This past spring, Fisanick’s students traveled back to the Northern Panhandle and down into Marshall County. Archiving Wheeling is pleased to once again have the honor of showcasing their digital stories. We hope you enjoy their unique takes on some well-known and beloved subjects from our neighbors to the south — Fostoria Glass, the Strand Theater, Grave Creek Mound, the Cockayne Farmstead, the West Virginia State Penitentiary, and Marx Toys. Read More
by George S. Jones II and Seán Duffy
“A golf course is the epitome of all that is purely transitory in the universe; a space not to dwell in, but to get over as quickly as possible.” -Jean Giraudoux
One of the best things about doing local history research and exploring local archival collections is learning about the wonders of old Wheeling that are now lost to time. And some of the most interesting stories about “Lost Wheeling” are often the unlikely ones—the ones that stretch the imagination, like the amusement park on the Lower Sisters Island, the beer garden at Wheeling Park, the town’s old German singing societies, and the Mozart Incline.
Another one of those wonders was a short-lived, championship caliber golf course located “out the crick” on Big Wheeling Creek Road—a place called Cedar Rocks Country Club—where one of the greatest golfers of all time won a tournament 78 years ago today, on September 17, 1938.
And if you’re like me, you’ve probably driven right through this long gone golf course hundreds of times without even realizing it. Read More
On Tuesday, May 15, 1883, in what was probably a small, rural cabin in Helenwood, Tennessee, a young woman named Mary gave birth to a son, Andrew Jackson Harness, who would in turn give life to a legacy in Wheeling.
The Mt. Wood Castle Overlook, located across the street from the Mt. Wood Cemetery in North Park, has long been the subject of a mystery well-loved by many Wheeling natives. Time and again, stories have circulated discussing the tall tales behind the strange structure and the doctor – Andrew Jackson Harness – who built it.
The notorious William Magear “Boss” Tweed visited Wheeling 143 years ago today on September 6, 1873, but the reason for his visit was then, and remains today, a mystery.
Who’s the Boss?
Tweed was a Democratic politician and the “Boss” (circa 1858-1871) of New York City’s infamous Tammany Hall, one of the most overtly corrupt political machines in the nation’s history. Tweed used a system of cronyism to make sure members of his inner circle, the “Tweed Ring,” were appointed to positions of power in city government; he essentially controlled city elections by awarding jobs to mostly Irish immigrant constituents in return for votes, as well as through outright fraud; and he used inflated building contracts, bribery, and kickbacks to embezzle tens of millions (hundreds of millions in today’s money) of taxpayer dollars. Political cartoonist Thomas Nast launched a relentless crusade against Tweed, principally in the pages of Harper’s Weekly.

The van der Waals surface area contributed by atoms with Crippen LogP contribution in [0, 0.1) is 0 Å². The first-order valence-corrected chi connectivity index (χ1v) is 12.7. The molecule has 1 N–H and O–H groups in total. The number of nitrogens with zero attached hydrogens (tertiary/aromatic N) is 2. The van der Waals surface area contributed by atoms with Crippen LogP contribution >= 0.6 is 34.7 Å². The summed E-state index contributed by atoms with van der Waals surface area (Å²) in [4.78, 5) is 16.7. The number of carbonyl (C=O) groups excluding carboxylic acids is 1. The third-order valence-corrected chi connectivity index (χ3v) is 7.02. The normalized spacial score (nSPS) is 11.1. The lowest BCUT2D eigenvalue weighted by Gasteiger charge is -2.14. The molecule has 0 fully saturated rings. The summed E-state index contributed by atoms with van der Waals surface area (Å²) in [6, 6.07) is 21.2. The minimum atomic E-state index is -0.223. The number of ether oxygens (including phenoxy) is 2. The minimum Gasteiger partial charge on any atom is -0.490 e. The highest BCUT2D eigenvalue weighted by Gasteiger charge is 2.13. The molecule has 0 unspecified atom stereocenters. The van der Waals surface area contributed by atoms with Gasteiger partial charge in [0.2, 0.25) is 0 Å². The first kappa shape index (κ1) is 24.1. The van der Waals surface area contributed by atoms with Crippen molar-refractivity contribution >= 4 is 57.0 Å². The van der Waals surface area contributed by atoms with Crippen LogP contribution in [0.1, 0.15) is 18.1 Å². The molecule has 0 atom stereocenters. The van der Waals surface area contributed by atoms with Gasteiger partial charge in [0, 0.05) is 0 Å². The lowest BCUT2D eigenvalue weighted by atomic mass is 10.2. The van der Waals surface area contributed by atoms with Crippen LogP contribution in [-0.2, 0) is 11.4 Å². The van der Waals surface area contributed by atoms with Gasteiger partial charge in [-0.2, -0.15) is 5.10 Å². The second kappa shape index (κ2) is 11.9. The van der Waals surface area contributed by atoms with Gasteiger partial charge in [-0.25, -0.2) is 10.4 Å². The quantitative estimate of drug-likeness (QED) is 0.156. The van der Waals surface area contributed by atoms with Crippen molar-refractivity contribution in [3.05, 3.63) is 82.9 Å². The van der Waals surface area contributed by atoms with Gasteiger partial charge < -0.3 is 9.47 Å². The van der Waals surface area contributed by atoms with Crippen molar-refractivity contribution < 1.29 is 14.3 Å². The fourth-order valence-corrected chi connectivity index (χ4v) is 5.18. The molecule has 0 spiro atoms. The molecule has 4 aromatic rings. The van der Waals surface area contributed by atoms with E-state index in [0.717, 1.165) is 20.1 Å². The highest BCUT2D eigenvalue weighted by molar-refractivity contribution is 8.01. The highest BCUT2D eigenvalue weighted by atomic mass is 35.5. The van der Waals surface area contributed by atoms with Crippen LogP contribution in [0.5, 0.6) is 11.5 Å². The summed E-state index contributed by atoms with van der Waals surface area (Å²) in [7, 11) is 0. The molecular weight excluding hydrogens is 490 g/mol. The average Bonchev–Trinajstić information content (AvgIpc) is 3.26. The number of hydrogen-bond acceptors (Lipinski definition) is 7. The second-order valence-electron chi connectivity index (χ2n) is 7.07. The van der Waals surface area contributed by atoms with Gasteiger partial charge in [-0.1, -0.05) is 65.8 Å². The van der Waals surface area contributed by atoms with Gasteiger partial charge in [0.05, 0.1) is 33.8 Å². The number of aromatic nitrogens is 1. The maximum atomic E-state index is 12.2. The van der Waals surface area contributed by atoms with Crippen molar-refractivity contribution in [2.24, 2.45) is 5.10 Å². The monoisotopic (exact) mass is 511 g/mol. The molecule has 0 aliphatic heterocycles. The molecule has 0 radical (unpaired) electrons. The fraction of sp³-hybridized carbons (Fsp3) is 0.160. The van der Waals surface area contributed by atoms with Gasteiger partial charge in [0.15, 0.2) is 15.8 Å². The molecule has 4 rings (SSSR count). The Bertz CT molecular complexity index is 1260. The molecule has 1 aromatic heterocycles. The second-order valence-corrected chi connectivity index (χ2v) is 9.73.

According to legend, the power of Nast’s satirical depictions of Tweed caused the latter to despair, “I don’t care a straw for your newspaper articles, my constituents don’t know how to read, but they can’t help seeing them damned pictures.”
His corruption fully exposed, and his support badly eroded, Tweed was arrested in 1871. The jury at his first trial deadlocked in January 1873, but Tweed would be tried again in November of that same year, and this time, he was convicted.
It was during the period between trials, in September of 1873, that Tweed, for some still unknown reason, visited Wheeling. Read More
-Everett A. Lee, 29 Augusti 2016, Malmö, Sweden
“. . . Local friends of the parents of Everett Lee who have watched the musical progress of young Everett since leaving the city received this bit of news joyfully last week.”
– Wheeling News-Register, 1955
Everett Lee has an impressive resume. A graduate of the Cleveland Institute of Music, a student of conducting at Julliard School of Music and Tanglewood, Fulbright Scholar, founder of the Cosmopolitan Symphony, first African American to conduct a major Broadway production, first African American to conduct a major symphony orchestra in the south, first African American to conduct a major opera company in the United States, conductor of a traveling Munich Opera House in Germany, the Symphony of the New World in New York, the Bogota Philharmonic and Bogota Symphony in Columbia, the Musical Director of Norrköping Symphony Orchestra in Sweden, and guest conductor at symphony orchestras such as the St. Petersburg, Stockholm, Paris, Madrid, Buenos Aires, Berlin, Cordoba and New York Philharmonics, the Albany, Atlanta, Baltimore, Cincinnati, Cleveland, Dallas, Detroit, Hamburg, Bergen, Barcelona Symphonies, and the Boston Pops, to name a few. And it all started here in Wheeling, West Virginia when a young Everett Lee began taking lessons from a violin teacher on Wheeling Island.
Everett Astor Lee was born 100 years ago today, August 31, 1916, right here in Wheeling, WV. The first-born son of Everett Denver Lee and Mamie May Blue Lee, who lived in East Wheeling, young Everett showed an early aptitude for playing violin. Read More